Exporters of US-Made Goods Get Tax Break


Mario J. Fazio


Tac breaks for exporters of US-made goods continues the extension of the so-called Bush-Era tax rates for two more years (2011 and 2012) and includes the continuation of a very significant federal income tax break for businesses exporting US-made products. The tax break effectively is an export subsidy available to exporters who take the necessary legal steps to avail themselves of the tax benefit. In order to take advantage of this potential tax savings for 2011, a business will have to establish a DISC (as discussed below) as soon as possible.  Although there is no specific deadline, only export sales occurring after the establishment of a DISC will qualify for the tax benefit.


Eligibility:  The tax break is available to any business that exports US-made goods for use outside the US, including a corporation, limited partnership, partnership, LLC or sole proprietorship.  A business is not required to be the manufacturer of the goods.  However, to take advantage of the DISC tax break, the business must sell the goods to a third party for use outside the US.  To establish that goods are US-made, at least 50% of the cost of the goods must be from US sources.  Accordingly, imported components or raw materials are permitted to be included in the goods to some extent.   


Formation of DISC.  Once a business establishes that it is exporting US-made goods, the business will need to form a new, separate corporation (such as an Ohio corporation) and file an IRS “Domestic International Sales Corporation” (“DISC”) election for that new corporation.  The election is made on Form 4876-A and should be submitted to the IRS within 90 days of the beginning of the DISC’s taxable year or inception of the DISC. The DISC may be owned by the same persons who own the export business or, in some cases, may be owned by a wholly owned subsidiary of the export business itself. The DISC is a tax-exempt entity.


Purpose of DISC.  The sole purpose of the DISC is to act as a “sales agent” for the business.  However, the DISC is not required to perform any specific activities or have employees. The DISC will be deemed to provide such services on behalf of the business and will be entitled to a “commission” payment that is tax-deductible to the business. This tax deduction generates the tax savings for the business. The tax deduction lowers the business’ taxable income thereby lowering the taxes that are owed to federal and state government.  The DISC is tax-exempt so it does not owe any tax on the commission amount.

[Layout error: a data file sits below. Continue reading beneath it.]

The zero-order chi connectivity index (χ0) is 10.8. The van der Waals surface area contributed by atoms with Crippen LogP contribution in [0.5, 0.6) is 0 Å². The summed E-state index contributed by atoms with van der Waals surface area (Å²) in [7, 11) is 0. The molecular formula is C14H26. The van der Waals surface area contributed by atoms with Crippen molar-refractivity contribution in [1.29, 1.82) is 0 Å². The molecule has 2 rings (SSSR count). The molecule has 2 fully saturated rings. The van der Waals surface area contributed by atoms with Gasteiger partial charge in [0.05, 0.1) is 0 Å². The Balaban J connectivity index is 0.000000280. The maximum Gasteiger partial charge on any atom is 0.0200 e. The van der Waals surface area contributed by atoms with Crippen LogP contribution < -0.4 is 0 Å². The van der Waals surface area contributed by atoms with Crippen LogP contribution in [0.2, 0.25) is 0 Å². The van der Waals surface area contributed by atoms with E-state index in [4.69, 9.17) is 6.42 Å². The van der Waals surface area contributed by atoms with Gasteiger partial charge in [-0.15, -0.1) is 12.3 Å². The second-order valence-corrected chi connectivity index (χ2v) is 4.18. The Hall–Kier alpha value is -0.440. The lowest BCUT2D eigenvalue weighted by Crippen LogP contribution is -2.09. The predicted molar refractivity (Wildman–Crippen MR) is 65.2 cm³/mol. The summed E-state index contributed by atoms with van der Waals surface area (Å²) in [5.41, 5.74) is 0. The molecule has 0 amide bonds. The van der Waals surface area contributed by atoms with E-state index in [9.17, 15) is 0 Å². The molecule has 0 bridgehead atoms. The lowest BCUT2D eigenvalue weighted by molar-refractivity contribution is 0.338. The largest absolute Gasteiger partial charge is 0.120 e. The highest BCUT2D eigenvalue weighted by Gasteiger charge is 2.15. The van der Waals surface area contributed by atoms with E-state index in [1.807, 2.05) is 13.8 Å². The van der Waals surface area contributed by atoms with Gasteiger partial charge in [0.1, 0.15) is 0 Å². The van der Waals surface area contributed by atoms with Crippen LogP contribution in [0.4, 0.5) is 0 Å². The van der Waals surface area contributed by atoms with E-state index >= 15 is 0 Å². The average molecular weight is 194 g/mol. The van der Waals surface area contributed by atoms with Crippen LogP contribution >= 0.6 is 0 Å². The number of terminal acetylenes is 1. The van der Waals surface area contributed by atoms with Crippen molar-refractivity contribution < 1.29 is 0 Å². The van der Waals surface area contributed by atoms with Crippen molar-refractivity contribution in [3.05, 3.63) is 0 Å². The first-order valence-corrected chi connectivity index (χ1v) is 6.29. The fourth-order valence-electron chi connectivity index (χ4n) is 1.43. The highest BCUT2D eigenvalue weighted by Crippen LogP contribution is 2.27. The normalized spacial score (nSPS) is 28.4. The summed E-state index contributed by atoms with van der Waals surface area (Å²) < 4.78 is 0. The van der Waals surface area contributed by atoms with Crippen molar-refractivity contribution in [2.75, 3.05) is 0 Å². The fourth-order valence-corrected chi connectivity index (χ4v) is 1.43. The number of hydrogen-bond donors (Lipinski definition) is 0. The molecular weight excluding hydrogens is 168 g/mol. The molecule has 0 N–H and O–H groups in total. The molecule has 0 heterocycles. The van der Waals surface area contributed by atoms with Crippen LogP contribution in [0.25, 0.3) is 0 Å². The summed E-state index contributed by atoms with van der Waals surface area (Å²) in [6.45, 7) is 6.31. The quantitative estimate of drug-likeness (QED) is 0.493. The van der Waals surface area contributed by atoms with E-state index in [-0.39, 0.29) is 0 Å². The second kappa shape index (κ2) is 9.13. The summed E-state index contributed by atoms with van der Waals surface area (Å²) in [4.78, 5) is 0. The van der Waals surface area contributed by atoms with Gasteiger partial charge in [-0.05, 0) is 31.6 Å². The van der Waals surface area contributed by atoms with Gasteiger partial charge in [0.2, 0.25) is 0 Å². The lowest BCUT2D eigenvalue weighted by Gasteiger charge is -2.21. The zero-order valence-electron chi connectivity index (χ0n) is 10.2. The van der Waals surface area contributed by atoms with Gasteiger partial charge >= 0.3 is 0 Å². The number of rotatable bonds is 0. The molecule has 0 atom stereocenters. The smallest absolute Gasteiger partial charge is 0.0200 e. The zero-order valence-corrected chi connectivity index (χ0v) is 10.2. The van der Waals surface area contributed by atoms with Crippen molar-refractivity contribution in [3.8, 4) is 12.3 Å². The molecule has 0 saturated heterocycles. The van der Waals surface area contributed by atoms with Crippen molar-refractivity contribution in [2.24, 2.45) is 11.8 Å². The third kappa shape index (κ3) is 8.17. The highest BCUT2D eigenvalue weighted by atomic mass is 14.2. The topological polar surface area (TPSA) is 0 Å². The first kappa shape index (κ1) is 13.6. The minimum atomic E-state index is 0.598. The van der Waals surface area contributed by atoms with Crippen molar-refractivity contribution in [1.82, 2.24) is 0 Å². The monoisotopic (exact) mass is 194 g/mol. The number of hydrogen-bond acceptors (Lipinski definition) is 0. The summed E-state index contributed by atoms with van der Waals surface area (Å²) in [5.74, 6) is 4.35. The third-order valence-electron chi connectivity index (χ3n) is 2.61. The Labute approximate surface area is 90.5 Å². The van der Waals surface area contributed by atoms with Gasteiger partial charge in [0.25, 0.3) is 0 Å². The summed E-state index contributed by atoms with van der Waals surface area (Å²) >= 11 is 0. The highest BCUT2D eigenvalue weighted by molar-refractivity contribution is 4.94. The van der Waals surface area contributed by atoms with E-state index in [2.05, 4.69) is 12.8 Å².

Amount of Tax-Exempt Commissions.  There are three methods for determining the amount of commissions payable to the DISC. One method provides that the commissions are equal to 50% of the net income from the export sales (the “50-50 method”).  Another method provides that the commissions are equal to 4% of the gross sale price of the export sales.  A third method provides for a commission based on an arm’s length price. To illustrate, if the annual export sales generate $500,000 of net income, use of a DISC would allow an additional $250,000 tax deduction under the 50-50 method. Assuming a 40% tax rate, the tax savings would be $100,000. 


Taxable Distributions by DISC.  The commissions that are payable to the DISC may be distributed to the DISC shareholder (who would be the same person who owns the business or the business itself). Distribution of the commission to the owners of the DISC would be subject to the currently tax-favored rate of 15% for federal income tax purposes.  This favorable 15% rate is less than half of the highest ordinary income tax rate (currently 35%) applied to individuals. Continuing the above example, if the DISC distributes the $250,000 of commissions, the owner of the DISC would be subject to a 15% federal income tax rate (applicable for 2011 and 2012). The tax savings would still be $50,000 ($250,000 times 20%) (20% is the difference between the 15% rate and the 35% rate). 


Tax Deferral Through Loan.  Alternatively, the $250,000 of commissions may be treated as a loan by the DISC to the export business with no current tax. The export business would simply retain the commission payment (but deduct it for tax purposes).  The loan amount must be reinvested in the business and the loan must meet certain other requirements. The IRS imposes an interest charge on the deferred taxes (at the U.S. Treasury Bill rate, currently 0.34% annually). Given the current low Treasury Bill rate, the deferral of tax may make the most sense. 


If export sales revenue exceeds $10,000,000, the owner of the DISC is taxed currently on the DISC’s share of the net income in excess of $10 million. 


CONCLUSION:  The tax incentive created by a DISC should not be overlooked by exporters of US-manufactured goods, since it creates substantial tax savings and is designed to encourage the exporting of such goods.  Establishing a DISC early in 2011 allows for a greater tax savings in 2011.